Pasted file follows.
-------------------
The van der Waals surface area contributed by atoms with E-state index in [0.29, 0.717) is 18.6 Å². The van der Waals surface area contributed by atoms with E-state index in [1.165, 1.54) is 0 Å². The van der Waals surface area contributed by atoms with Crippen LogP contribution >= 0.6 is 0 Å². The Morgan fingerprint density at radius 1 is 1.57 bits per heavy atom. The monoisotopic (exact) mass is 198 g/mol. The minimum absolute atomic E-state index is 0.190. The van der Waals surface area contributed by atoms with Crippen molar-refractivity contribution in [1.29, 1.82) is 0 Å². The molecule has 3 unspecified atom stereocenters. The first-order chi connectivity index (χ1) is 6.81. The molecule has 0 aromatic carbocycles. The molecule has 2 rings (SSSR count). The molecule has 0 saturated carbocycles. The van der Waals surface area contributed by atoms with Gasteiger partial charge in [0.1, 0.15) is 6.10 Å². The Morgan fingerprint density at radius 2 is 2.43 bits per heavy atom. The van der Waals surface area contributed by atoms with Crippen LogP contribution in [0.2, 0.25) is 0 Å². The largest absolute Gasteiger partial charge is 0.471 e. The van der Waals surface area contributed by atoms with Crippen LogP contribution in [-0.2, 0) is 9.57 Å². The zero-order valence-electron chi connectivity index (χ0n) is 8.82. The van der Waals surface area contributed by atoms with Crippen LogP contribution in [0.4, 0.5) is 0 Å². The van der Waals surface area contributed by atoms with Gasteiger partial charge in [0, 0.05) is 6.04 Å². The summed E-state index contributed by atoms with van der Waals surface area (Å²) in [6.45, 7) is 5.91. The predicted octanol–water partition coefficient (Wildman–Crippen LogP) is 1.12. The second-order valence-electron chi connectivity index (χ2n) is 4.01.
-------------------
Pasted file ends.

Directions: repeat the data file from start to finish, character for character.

The van der Waals surface area contributed by atoms with E-state index in [0.29, 0.717) is 18.6 Å². The van der Waals surface area contributed by atoms with E-state index in [1.165, 1.54) is 0 Å². The van der Waals surface area contributed by atoms with Crippen LogP contribution >= 0.6 is 0 Å². The Morgan fingerprint density at radius 1 is 1.57 bits per heavy atom. The monoisotopic (exact) mass is 198 g/mol. The minimum absolute atomic E-state index is 0.190. The van der Waals surface area contributed by atoms with Crippen molar-refractivity contribution in [1.29, 1.82) is 0 Å². The molecule has 3 unspecified atom stereocenters. The first-order chi connectivity index (χ1) is 6.81. The molecule has 0 aromatic carbocycles. The molecule has 2 rings (SSSR count). The molecule has 0 saturated carbocycles. The van der Waals surface area contributed by atoms with Gasteiger partial charge in [0.1, 0.15) is 6.10 Å². The Morgan fingerprint density at radius 2 is 2.43 bits per heavy atom. The van der Waals surface area contributed by atoms with Crippen LogP contribution in [0.2, 0.25) is 0 Å². The largest absolute Gasteiger partial charge is 0.471 e. The van der Waals surface area contributed by atoms with Crippen LogP contribution in [-0.2, 0) is 9.57 Å². The zero-order valence-electron chi connectivity index (χ0n) is 8.82. The van der Waals surface area contributed by atoms with Crippen LogP contribution in [0.4, 0.5) is 0 Å². The van der Waals surface area contributed by atoms with Gasteiger partial charge in [0, 0.05) is 6.04 Å². The summed E-state index contributed by atoms with van der Waals surface area (Å²) in [6.45, 7) is 5.91. The predicted octanol–water partition coefficient (Wildman–Crippen LogP) is 1.12. The second-order valence-electron chi connectivity index (χ2n) is 4.01.